I came along in 1979. For as much as music was not a part of Dad and Jack's home life growing up, it dominated mine. One of my most constant memories is Dad playing guitar around the house, and I remember a lot of the worship music he led at church.
My dad started teaching me to play when I was nine. Seeing La Bamba and The Buddy Holly Story biography films inspired me to want to play those 50's rock 'n' roll tunes. Just like him and his brother with their Beatles records, Dad started me out with a cardboard guitar. Slinging that two-by-four necked, rubber-band-stringed ax over my shoulder, I'd mimic the mannerisms and performance style of Lou Diamond Phillips as Ritchie Valens. The first one he made me was modeled after his custom blue Fender Strat and can be seen in the back half of this 1988 VHS remake of La Bamba.
Another notable first appearance in that "Ullman Production" (as the opening preadolescent, hand-scrawled title card announces) is my five-year-old brother Brian portraying "Bobo," Del-Fi Records founder, and Ritchie Valens producer and manager, Bob Keane. Between this and a revised version we attempted a few months later, my little brother Brian would also play Ritchie's older brother Bob (and Buddy Holly!) with great glee—and an understandable amount of bewilderment at times, as I was feeding him the lines from memory out of the side of my mouth.
Brian caught the music bug in middle school. He started by plucking out simple bass lines from things like the Violent Femmes' song on The Crow Soundtrack and quickly moved on to fronting a four-piece rock band of his own and playing the same gymnasium The Bushmen had thirty years prior. In the two years chronicled in the Enormity Anthology (1996-1998) video collection, you can see the youngest Ullman Boy take his basement band from that small stage to capacity crowds at Cleveland's Odeon Concert Club.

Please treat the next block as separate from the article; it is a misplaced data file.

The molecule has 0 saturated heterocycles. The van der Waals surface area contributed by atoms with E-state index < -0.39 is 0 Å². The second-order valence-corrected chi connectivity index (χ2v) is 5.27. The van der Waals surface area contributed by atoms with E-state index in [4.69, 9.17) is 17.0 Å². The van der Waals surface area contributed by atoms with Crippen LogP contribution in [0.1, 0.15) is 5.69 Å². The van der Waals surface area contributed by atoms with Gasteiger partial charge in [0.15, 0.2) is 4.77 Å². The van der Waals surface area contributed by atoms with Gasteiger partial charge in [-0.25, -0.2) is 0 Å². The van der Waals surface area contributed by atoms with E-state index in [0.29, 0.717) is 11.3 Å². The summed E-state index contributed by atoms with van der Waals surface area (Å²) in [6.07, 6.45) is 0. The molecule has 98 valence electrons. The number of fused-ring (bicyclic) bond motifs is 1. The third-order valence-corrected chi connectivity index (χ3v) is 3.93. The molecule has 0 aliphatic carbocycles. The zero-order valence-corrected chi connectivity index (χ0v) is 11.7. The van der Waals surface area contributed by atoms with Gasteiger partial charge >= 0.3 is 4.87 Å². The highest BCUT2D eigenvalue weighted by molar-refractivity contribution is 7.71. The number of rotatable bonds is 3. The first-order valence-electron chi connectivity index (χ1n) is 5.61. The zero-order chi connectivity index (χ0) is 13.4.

I was mostly concentrating on making movies at that time. I even attempted to direct a music video for Brian's band. Though I lacked the skill to edit it together back then, I completed it for the Enormity: Live at The Odeon (1-31-1998) legacy release in 2018.
Though the frequency ebbs and flows, since 1988, music has always been a steadfast outlet for my creative expression. Before filmmaking became my focus in the early '90s, I channeled my passion for 50's rock 'n' roll sparked by those Columbia Pictures biopics into a series of cassette albums I recorded using first my dad's Panasonic RQ-2739 Slim Line Portable Cassette Tape Recorder and later my own prized Sony Sound Rider Dual Cassette Radio Boom Box. The Sony unit made it possible for me to overdub a harmony vocal like I'd learned in The Buddy Holly Story, or layer a lead guitar part over a rhythm track. Unfortunately, in a misguided attempt to "grow up" in middle school, I threw these tapes away. I do remember I used to spell my "stage" name, "Davyd Ulman," and I would draw the cassette covers modeled off of either Buddy Holly or Amy Grant tapes. I can also recall Dad doing the lead guitar solo for my version of "That'll Be The Day." The only two originals that linger in my memory are "Move Over Elvis" (sung to the tune of Buddy Holly's "It's So Easy") and a Beach Boys rip-off that included the lyric, "if you've ever been to California / then you know what I mean / the girls are cute, and the boys are mean." Whenever I'd get excited about a certain song, I'd ask Dad to teach me the chords. Eventually, I got to where I could figure things out on my own.
While Brian's group was winning studio time in battle-of-the-bands competitions, I was beginning to play a lot of Pearl Jam covers and relishing the outlet of belting out Eddie Vedder's emotive lyrics around the campfire with my friends. At home, Brian would often join me, filling in the spaces by playing the more complicated phrasings he was learning that complimented my open-chord strumming and imitative vocals.
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